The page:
The hylothesis that I would urge my conservative audience to consider is that considerable benefit and value to the society of the USA would be generated through taxpayer supported programs and appropriated funds that target responsible home ownership by low income families, irrespective of the ethnicity or minority status of these citizens.

The social benefits of home ownership are fairly well documented. Frequently cited examples include the development of a stable family environment, lower crime and delinquincy rates, improved overall living standards, better neighborhoods and more stability in the value of residential housing stock.  

If such benefits are indeed fairly traceable to successful home ownership, it seems that the policy question is not whether home ownership should be encouraged among these groups but rather what is the best mechanism for achieving it.

I believe that direct taxpayer support of such a program is not inimical to the conservative agenda, but rather closely follows a conservative canon by directing a well defined portion of federal tax dollars to support hard working families of limited means in their effort to build private wealth and secure a stable future.

We need look no further back in time than the 2008-2009 timeframe to appreciate the disasastrous consequences of ill considered federal intervention in the private economy of the United States.  The narrative on the ensuing housing collapse and financial meltdown has placed the blame for the crisis on many factors, but in my personal view, none were as far reaching or as damaging as the housing, tax and bank regulatory policies of the U. S. government.  I believe these policies highlight the dark side of Hamiltonian Federalism and the dangers of over reach and manipulation of the private sector by a centralized federal power in the name of fair and affordable housing.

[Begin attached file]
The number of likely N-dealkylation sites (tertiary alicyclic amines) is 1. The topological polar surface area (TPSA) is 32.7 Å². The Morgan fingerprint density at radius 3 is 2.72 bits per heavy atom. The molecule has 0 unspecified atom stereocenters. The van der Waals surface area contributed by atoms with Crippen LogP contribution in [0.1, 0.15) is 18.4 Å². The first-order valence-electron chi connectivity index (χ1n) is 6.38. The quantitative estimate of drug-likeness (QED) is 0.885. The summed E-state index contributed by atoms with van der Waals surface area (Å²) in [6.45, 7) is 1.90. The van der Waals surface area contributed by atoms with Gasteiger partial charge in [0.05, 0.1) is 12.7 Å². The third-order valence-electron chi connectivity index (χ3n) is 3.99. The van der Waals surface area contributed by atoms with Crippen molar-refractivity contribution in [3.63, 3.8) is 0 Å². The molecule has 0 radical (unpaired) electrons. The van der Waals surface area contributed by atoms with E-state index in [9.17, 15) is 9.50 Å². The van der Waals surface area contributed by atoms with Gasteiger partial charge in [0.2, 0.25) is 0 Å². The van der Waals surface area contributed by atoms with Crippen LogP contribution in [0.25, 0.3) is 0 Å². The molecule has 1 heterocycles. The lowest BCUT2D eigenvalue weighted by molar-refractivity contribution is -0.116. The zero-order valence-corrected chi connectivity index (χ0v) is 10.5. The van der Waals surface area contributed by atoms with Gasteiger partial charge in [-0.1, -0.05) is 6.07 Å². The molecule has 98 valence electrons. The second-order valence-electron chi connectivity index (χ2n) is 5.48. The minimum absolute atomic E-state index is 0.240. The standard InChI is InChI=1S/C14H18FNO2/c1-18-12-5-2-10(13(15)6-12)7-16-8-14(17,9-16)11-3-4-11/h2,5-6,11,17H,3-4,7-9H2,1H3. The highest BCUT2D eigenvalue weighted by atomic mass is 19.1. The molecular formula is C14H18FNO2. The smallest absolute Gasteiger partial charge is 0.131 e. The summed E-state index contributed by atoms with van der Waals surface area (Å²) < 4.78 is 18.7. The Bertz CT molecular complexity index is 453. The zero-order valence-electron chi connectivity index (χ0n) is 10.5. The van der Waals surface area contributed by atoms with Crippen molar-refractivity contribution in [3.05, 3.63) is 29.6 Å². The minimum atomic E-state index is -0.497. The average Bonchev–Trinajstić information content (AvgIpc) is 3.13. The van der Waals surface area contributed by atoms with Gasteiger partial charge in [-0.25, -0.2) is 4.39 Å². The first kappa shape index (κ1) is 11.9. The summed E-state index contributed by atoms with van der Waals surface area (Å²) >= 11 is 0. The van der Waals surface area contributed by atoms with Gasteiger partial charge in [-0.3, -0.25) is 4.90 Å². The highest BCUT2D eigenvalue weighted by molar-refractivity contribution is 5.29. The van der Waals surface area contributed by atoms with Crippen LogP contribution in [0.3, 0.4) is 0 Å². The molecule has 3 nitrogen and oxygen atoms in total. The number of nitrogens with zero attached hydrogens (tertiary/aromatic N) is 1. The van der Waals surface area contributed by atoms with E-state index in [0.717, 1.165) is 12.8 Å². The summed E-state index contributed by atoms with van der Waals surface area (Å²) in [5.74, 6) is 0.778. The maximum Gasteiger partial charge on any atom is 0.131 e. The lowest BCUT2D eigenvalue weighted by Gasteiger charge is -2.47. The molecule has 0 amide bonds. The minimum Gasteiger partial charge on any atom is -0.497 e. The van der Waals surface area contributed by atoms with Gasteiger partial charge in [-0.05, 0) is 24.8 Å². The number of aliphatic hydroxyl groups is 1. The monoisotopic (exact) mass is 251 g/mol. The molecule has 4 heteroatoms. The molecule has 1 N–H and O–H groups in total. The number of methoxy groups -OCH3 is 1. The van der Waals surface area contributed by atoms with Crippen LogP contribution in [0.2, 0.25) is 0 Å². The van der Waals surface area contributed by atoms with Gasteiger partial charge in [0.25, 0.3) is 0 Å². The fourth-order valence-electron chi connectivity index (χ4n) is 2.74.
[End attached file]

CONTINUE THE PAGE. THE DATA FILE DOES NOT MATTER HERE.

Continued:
By redirecting investments into the housing sector, forcing banks to make mortgage loans that were otherwise considered too risky to make, adopting tax policies that encouraged borrowing against the equity in a home, encouraging relaxed underwriting standards for housing and several other questionable actions, the federal government played a central role in creating a very extensive and damaging financial crisis.

With obvious benefit of hindsight, it seems very clear that the far more conservative and responsible path would have been to require the legislative branch to enact tax policies specifically designed to provide limited and appropriate subsidies for down payment assistance or other aid to facilitate home ownership of working citizens of limited financial means. Such would have directed valuable support where needed without endangering the entire financial system of the country. 

Such tax policies are entirely consistent with a fiscally and socially responsible philosophy and should be an integral part of the conservative viewpoint.